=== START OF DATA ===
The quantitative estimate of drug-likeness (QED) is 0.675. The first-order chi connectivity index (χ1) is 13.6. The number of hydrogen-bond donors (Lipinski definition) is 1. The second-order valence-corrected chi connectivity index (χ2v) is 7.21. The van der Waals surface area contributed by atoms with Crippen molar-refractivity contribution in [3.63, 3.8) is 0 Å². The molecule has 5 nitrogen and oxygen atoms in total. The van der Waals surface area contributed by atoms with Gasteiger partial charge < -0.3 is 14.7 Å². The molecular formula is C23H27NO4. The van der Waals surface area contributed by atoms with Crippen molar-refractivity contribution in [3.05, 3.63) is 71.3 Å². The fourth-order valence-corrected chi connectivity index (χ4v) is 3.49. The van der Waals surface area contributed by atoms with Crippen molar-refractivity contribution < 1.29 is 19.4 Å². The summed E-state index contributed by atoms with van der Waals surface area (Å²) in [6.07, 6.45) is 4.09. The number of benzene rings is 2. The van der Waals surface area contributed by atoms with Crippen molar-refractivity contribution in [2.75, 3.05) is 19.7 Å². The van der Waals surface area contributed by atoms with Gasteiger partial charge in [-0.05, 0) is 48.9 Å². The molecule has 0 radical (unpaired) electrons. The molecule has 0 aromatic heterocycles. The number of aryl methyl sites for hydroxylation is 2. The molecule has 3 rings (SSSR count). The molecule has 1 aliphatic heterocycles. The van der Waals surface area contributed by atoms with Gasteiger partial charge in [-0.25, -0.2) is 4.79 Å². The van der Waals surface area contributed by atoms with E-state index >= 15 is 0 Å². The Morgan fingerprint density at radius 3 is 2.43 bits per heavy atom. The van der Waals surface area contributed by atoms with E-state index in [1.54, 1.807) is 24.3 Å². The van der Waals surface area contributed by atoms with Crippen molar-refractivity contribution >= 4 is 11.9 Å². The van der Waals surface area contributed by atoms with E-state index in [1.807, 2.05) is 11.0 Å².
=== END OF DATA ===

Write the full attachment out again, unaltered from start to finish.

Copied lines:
The quantitative estimate of drug-likeness (QED) is 0.675. The first-order chi connectivity index (χ1) is 13.6. The number of hydrogen-bond donors (Lipinski definition) is 1. The second-order valence-corrected chi connectivity index (χ2v) is 7.21. The van der Waals surface area contributed by atoms with Crippen molar-refractivity contribution in [3.63, 3.8) is 0 Å². The molecule has 5 nitrogen and oxygen atoms in total. The van der Waals surface area contributed by atoms with Gasteiger partial charge < -0.3 is 14.7 Å². The molecular formula is C23H27NO4. The van der Waals surface area contributed by atoms with Crippen molar-refractivity contribution in [3.05, 3.63) is 71.3 Å². The fourth-order valence-corrected chi connectivity index (χ4v) is 3.49. The van der Waals surface area contributed by atoms with Crippen molar-refractivity contribution < 1.29 is 19.4 Å². The summed E-state index contributed by atoms with van der Waals surface area (Å²) in [6.07, 6.45) is 4.09. The number of benzene rings is 2. The van der Waals surface area contributed by atoms with Crippen molar-refractivity contribution in [2.75, 3.05) is 19.7 Å². The van der Waals surface area contributed by atoms with Gasteiger partial charge in [-0.05, 0) is 48.9 Å². The molecule has 0 radical (unpaired) electrons. The molecule has 0 aromatic heterocycles. The number of aryl methyl sites for hydroxylation is 2. The molecule has 3 rings (SSSR count). The molecule has 1 aliphatic heterocycles. The van der Waals surface area contributed by atoms with Gasteiger partial charge in [-0.25, -0.2) is 4.79 Å². The van der Waals surface area contributed by atoms with E-state index >= 15 is 0 Å². The Morgan fingerprint density at radius 3 is 2.43 bits per heavy atom. The van der Waals surface area contributed by atoms with E-state index in [1.54, 1.807) is 24.3 Å². The van der Waals surface area contributed by atoms with Crippen molar-refractivity contribution >= 4 is 11.9 Å². The van der Waals surface area contributed by atoms with E-state index in [1.807, 2.05) is 11.0 Å².